There are certain arguments that attract certain people. Arguments that sane people ignore for the simple reason that none of the positions raised actually matter in any way. This series will explore some of them. Here’s one.
Do you place one space or two after a sentence-ending period when typing? Do you “Period – Tap” or “Period – Tap – Tap”. If you learned to type on a typewriter (as I did) you were likely taught to use a double space. For those taught on a word processor you might have been taught either way. Looking through any reasonably varied stack of books and you’ll see a proud mishmash of spacing styles.
I was introduced to this idiocy when, for whatever reason, I was typing in front of a friend who suddenly began snorting and chortling uncontrollably. “What,” I asked? Regaining his composure, with some difficulty, he replied, “You use two spaces after a sentence?! I thought you knew what you where doing!” XKCD recently did a comic on the issue, so clearly I’m not the only one that’s dealt with this.
The argument most often set forth is for one space after a sentence. The reasons range from the from a calm and sober, “It’s a standard”, to the clearly insane, “You can type faster using only one space!” There’s also a common, but meaningless, argument about proportional versus monospaced fonts. For the most part the arguments rest on the idea that the two-space rule was in place for typewriters because they used a mono-spaced font while proportional font devices like computers should use one space. Two-space zealots do exist but are exceedingly rare in comparison. Their arguments tend to hinge on the idea that two spaces make text more readable. There’s also the more reasonable response that they were taught that way.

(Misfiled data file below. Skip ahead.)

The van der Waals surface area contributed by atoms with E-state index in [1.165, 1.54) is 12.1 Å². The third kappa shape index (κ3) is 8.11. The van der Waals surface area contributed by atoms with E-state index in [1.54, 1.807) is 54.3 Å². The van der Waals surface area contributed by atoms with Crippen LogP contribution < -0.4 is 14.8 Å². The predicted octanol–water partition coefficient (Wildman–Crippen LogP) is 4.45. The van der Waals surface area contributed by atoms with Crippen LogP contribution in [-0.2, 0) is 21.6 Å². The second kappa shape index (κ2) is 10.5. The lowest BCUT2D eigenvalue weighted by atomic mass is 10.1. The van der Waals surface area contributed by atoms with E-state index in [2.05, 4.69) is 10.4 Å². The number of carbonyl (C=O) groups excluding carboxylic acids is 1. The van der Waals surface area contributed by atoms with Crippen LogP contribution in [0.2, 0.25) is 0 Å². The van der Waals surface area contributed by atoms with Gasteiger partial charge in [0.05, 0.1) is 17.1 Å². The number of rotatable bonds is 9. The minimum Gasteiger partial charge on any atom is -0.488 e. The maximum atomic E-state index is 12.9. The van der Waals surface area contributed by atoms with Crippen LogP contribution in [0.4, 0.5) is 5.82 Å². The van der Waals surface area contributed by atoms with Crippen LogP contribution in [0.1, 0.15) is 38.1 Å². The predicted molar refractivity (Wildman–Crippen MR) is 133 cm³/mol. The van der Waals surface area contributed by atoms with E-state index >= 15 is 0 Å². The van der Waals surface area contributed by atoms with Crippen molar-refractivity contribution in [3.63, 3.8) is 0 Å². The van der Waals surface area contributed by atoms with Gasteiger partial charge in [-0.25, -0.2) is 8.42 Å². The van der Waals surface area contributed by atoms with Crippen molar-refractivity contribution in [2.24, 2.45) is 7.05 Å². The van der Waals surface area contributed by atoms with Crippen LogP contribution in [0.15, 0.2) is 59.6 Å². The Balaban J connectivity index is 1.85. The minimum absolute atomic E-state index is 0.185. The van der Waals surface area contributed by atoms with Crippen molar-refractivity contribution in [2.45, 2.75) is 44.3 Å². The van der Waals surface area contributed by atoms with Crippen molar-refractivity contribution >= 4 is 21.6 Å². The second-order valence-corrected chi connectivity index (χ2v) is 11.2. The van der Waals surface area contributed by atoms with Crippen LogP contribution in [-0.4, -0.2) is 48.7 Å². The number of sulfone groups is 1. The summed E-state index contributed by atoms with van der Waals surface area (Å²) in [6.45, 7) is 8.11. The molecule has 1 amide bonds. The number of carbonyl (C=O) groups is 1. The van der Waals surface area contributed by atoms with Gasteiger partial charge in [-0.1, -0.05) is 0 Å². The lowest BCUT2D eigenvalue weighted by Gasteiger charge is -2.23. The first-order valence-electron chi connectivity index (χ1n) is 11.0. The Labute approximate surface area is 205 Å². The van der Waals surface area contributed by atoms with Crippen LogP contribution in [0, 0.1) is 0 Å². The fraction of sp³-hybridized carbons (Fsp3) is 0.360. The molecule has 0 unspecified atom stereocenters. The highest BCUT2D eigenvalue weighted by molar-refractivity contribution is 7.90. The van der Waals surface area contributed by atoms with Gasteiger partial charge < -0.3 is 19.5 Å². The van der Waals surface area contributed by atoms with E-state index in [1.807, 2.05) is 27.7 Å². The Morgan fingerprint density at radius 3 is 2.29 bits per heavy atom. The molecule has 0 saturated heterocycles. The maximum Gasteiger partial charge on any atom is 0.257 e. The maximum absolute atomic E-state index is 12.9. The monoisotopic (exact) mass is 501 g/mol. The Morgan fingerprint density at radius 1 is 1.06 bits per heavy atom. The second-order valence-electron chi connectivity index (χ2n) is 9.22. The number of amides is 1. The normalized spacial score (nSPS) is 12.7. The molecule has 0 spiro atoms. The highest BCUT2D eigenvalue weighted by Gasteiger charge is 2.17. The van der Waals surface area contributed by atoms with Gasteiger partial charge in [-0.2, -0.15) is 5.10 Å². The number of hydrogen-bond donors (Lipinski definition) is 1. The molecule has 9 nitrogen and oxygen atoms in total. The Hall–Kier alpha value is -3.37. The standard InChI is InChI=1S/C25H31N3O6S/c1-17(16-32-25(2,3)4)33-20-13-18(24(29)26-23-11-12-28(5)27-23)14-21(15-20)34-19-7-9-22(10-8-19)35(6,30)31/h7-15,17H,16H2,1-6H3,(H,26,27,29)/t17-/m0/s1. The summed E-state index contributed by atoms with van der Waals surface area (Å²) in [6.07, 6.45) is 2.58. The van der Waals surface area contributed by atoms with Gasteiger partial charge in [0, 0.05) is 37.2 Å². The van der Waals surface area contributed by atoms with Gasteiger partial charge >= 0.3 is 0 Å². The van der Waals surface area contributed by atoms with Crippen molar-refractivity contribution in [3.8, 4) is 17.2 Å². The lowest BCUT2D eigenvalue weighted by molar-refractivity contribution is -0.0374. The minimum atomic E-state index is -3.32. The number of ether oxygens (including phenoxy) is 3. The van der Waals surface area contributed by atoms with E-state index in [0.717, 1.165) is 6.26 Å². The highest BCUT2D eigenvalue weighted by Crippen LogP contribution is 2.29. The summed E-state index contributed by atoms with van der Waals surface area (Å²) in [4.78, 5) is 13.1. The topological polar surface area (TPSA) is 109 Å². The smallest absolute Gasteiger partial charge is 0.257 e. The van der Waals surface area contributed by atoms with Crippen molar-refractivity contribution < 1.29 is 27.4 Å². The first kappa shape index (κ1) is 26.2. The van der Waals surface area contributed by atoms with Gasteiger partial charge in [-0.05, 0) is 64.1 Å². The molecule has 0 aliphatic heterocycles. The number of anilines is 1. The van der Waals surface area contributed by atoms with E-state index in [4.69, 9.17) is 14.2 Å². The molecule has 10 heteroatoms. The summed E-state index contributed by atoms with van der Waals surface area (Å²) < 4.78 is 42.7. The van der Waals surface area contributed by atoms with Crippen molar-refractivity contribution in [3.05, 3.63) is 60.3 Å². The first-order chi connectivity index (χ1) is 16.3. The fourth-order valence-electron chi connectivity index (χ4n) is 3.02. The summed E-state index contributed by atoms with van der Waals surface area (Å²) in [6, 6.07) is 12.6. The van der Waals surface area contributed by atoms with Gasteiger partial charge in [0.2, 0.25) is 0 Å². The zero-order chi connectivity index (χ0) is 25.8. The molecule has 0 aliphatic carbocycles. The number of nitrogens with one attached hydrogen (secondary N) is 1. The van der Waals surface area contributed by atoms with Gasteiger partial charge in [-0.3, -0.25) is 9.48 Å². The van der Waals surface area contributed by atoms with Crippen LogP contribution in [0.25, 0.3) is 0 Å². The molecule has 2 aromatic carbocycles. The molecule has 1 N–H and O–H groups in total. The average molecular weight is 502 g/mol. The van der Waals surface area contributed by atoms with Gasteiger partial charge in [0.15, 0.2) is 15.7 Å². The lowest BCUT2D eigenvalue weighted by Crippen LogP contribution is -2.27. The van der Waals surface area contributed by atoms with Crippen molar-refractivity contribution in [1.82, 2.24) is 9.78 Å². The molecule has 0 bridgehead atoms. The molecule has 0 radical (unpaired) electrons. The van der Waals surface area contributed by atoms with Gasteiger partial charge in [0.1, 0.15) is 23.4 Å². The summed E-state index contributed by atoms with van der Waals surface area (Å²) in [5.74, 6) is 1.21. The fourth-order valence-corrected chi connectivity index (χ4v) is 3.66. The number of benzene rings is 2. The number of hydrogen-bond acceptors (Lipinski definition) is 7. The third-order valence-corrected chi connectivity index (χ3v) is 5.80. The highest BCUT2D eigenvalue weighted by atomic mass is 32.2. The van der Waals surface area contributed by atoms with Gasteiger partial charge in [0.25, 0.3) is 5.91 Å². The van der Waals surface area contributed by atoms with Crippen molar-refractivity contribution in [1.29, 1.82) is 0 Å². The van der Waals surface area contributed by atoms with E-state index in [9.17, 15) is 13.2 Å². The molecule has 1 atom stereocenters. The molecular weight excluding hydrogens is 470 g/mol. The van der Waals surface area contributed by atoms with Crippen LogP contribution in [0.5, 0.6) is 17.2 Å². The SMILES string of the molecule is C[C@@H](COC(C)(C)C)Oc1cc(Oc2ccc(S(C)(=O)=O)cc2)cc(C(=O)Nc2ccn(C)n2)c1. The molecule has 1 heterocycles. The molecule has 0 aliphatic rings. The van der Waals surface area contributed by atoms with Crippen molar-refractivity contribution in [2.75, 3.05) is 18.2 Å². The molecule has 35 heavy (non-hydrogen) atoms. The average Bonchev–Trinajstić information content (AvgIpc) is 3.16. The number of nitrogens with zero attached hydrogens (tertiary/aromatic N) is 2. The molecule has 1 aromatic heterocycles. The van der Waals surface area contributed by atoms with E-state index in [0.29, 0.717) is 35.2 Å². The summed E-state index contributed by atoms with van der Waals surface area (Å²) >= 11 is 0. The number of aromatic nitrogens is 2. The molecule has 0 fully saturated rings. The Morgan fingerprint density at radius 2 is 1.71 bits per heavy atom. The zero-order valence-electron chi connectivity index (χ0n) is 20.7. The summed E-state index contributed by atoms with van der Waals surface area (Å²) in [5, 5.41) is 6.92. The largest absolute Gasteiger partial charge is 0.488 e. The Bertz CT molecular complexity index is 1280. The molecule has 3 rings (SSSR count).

Both sides will also wax eloquently and at length about how the history of typography supports their side, unquestionably.
Of course, none of the arguments really make sense either way. While a proportional font does change the spacing between letters it does nothing for spaces at the end of sentences. The kerning rules (the instructions built into a font to determine spacing) have no idea if that period you just typed is at the end of a sentence or not. So, if adding two spaces on a typewriter was really “a good thing” then it would remain so regardless whether the font is monospaced or proportional. Obviously any argument about typing speed is ludicrous simply because the situation makes up such a small part of any typing experience.
Similarly, nobody seems able to explain why the arbitrary standards of professional typographers (for whom “space” is a meaningless concept without additional information anyway) should matter to me when I’m writing a Facebook post. In any case the “standard” for professional typography is actually far from “standard” and has changed regularly with the times and the technology which is exactly why both sides in the argument can use it to defend their position.
None of it matters. Not even a little bit. Unless, of course, you are a professional typographer then, admittedly, it matters. But even then, just a little bit and, I’ll wager, you’re not a professional typographer. Computers don’t care – in point of fact, can’t care – if you type one space or two and chances are that anybody you meet won’t either. However you learned to type, keep doing that.
Further, if anybody actually challenges you on how you’re doing it, feel free to ignore them. Forever.